Instead of coming onto a US forum and asking questions regarding superannuation, the best starting point for you would likely to be Australian publications or alternatively doing a net search. I don't mean to be harsh but how could you not be aware of the withdrawal age for superannuation - we don't even live in Australia and have very little money invested in super, yet with the minimum of effort we are able to stay abreast of changes. If you are only 25, I doubt if there have been any significant changes in the years you have been eligible.
The reason why the government won't give you access to the funds is because the majority would quit work and take the money at 50 and by age 65 they would be back on the government's payroll as they would likely have blown it all. Remember the majority of the contributions are not made by the employee, but rather by the employer to fund the employee's retirement to prevent the employee having to rely upon the state.
As to relying on super entirely for your retirement, surely you have heard the phrase about not putting all your eggs in one basket. You need to diversify, eg. real estate, manage funds which you can DCA on a monthly basis, open a trading account with CommSec.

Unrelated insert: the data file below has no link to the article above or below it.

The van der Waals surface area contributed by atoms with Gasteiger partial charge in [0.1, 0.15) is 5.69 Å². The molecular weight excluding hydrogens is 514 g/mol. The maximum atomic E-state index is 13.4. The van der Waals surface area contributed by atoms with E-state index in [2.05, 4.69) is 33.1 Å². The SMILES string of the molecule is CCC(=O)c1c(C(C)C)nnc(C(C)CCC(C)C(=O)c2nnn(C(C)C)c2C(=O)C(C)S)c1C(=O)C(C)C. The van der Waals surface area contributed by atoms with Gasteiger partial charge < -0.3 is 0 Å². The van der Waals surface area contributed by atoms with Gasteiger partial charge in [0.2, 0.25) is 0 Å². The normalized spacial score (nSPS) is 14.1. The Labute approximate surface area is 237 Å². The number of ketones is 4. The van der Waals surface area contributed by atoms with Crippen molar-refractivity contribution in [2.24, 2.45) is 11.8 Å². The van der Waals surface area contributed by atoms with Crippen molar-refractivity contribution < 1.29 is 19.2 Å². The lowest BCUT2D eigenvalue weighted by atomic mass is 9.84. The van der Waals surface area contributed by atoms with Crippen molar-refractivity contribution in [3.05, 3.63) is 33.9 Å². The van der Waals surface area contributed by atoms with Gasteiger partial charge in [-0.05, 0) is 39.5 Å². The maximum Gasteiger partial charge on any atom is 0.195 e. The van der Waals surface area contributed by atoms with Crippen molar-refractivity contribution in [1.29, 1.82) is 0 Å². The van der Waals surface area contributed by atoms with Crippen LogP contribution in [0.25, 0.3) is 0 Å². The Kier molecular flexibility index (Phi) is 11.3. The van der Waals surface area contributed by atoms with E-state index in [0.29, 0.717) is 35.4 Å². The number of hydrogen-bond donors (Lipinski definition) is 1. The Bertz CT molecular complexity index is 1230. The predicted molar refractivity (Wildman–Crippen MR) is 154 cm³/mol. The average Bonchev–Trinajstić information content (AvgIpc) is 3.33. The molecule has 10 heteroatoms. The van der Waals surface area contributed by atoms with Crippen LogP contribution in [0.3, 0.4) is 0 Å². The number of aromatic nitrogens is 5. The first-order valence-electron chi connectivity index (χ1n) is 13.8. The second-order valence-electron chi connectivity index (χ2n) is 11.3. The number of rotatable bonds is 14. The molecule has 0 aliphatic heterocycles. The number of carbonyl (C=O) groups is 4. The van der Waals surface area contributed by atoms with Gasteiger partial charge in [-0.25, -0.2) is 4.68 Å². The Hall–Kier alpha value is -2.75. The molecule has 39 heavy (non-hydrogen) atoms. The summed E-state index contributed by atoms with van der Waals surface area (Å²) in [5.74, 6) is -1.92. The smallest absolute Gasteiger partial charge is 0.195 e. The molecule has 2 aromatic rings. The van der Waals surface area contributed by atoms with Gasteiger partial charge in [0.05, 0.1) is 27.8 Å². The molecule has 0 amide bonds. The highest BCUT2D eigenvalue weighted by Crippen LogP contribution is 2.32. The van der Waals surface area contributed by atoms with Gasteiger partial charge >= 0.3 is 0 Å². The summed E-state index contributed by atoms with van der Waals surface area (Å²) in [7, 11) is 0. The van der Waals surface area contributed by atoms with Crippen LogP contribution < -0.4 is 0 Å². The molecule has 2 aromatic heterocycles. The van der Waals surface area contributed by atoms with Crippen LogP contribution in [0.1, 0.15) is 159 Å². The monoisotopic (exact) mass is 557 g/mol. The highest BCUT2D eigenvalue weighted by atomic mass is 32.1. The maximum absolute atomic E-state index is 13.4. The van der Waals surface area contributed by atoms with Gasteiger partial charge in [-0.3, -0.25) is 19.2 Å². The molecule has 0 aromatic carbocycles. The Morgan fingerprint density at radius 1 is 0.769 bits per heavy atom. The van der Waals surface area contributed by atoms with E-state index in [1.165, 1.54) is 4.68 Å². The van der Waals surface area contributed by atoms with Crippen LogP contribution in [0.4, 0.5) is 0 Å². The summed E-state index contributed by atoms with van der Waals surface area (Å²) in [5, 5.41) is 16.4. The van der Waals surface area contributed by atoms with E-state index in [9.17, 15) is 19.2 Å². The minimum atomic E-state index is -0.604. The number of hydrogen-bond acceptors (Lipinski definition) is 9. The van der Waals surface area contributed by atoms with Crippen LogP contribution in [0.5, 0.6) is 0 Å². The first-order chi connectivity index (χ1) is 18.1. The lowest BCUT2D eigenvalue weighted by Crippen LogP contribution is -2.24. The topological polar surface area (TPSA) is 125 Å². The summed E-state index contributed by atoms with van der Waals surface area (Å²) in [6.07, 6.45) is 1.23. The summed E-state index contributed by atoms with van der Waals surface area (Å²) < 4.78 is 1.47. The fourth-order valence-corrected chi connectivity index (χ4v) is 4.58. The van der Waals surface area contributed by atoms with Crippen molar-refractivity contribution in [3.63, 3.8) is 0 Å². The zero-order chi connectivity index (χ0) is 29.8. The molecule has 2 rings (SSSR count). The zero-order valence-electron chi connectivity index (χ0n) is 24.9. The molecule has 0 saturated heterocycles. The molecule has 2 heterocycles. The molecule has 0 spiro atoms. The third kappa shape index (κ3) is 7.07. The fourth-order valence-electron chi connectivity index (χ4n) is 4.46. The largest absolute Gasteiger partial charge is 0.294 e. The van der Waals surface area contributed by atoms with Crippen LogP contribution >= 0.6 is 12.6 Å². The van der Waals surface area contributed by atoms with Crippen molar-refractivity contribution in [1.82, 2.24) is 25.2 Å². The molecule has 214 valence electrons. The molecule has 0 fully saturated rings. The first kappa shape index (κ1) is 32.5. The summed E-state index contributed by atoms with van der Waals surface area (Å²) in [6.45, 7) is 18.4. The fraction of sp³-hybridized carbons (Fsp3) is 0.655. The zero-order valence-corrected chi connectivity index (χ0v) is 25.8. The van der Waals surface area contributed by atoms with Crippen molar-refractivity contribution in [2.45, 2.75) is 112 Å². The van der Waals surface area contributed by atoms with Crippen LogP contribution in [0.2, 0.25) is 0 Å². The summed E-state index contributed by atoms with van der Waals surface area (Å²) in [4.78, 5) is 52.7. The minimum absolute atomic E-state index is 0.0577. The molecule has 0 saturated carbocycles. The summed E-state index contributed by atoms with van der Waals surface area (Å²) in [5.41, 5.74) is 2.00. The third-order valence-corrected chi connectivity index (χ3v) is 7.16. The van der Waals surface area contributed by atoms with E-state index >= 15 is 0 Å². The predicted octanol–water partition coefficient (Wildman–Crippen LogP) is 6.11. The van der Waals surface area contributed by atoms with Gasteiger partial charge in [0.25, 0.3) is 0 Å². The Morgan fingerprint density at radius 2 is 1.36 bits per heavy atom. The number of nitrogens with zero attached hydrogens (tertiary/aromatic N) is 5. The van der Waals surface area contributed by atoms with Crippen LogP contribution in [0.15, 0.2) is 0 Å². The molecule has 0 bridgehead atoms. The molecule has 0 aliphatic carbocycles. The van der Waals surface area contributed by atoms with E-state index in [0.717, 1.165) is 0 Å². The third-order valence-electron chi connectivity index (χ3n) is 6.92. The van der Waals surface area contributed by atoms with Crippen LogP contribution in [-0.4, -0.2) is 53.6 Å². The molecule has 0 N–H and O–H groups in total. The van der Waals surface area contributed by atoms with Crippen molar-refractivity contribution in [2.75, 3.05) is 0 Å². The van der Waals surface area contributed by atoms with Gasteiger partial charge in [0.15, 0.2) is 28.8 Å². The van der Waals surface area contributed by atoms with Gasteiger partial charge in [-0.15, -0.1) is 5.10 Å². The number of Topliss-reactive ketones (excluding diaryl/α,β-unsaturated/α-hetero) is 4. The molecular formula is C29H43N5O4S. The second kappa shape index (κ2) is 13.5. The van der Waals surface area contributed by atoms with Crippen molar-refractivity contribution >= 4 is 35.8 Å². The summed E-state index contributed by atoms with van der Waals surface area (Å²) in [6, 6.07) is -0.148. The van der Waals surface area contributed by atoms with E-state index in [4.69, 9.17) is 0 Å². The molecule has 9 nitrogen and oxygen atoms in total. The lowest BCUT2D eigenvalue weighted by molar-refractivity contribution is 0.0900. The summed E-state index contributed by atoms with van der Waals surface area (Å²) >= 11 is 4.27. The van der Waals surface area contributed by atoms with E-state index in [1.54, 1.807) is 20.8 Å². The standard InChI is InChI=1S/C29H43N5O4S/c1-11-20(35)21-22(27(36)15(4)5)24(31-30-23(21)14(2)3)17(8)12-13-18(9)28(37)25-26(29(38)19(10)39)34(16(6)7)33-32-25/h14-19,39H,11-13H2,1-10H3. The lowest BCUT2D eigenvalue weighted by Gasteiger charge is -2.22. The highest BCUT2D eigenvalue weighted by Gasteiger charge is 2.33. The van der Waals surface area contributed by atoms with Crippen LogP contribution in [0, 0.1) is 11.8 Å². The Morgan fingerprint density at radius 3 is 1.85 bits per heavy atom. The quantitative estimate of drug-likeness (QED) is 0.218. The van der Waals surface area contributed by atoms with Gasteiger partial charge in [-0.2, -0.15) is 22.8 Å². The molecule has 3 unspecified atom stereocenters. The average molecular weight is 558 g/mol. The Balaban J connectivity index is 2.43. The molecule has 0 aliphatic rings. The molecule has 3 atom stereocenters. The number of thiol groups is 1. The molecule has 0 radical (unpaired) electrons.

However, before you do anything I would suggest you read some of the simpler financial books that are intended for the Australian market to get a handle on your options. 20 years ago I started with something by Noel Whittaker - can't remember what it was called. Also David Koch and Paul Clitheroe have given some good simple advice over the year. Lastly subscribe to Money magazine and Smart Investor (Australian versions not the US magazines with the same name) and if you read those from cover to cover every month it should be good training.
Also if you are a public servant I would imagine that your employer would host information sessions on super. At the very least you should contact your super fund to find out when they will be holding their information sessions which are free and get yourself off to one of these.
We decided years ago that it would be unlikely that we would be retiring at 65, we expected we would be done by 50 and to accommodate our desire to do so, we have invested a large portion of our holdings outside of super which means we have paid more taxes over the years, however it gives us the freedom to draw what we want when we want.
Also I would be cautious about putting all your eggs into the super basket as I should imagine some years down the track there will be further changes to the program. I think, and this is speculation on my behalf, that at some time they will require a percentage of all super to be used to buy an annuity to prevent people blowing thru all their money and ending up on government support.
I be a girl, he's a boy. Think I maybe FIRED since July 08. Mid 40s, no kidlets. Actually am totally clueless as to what is going on with DH.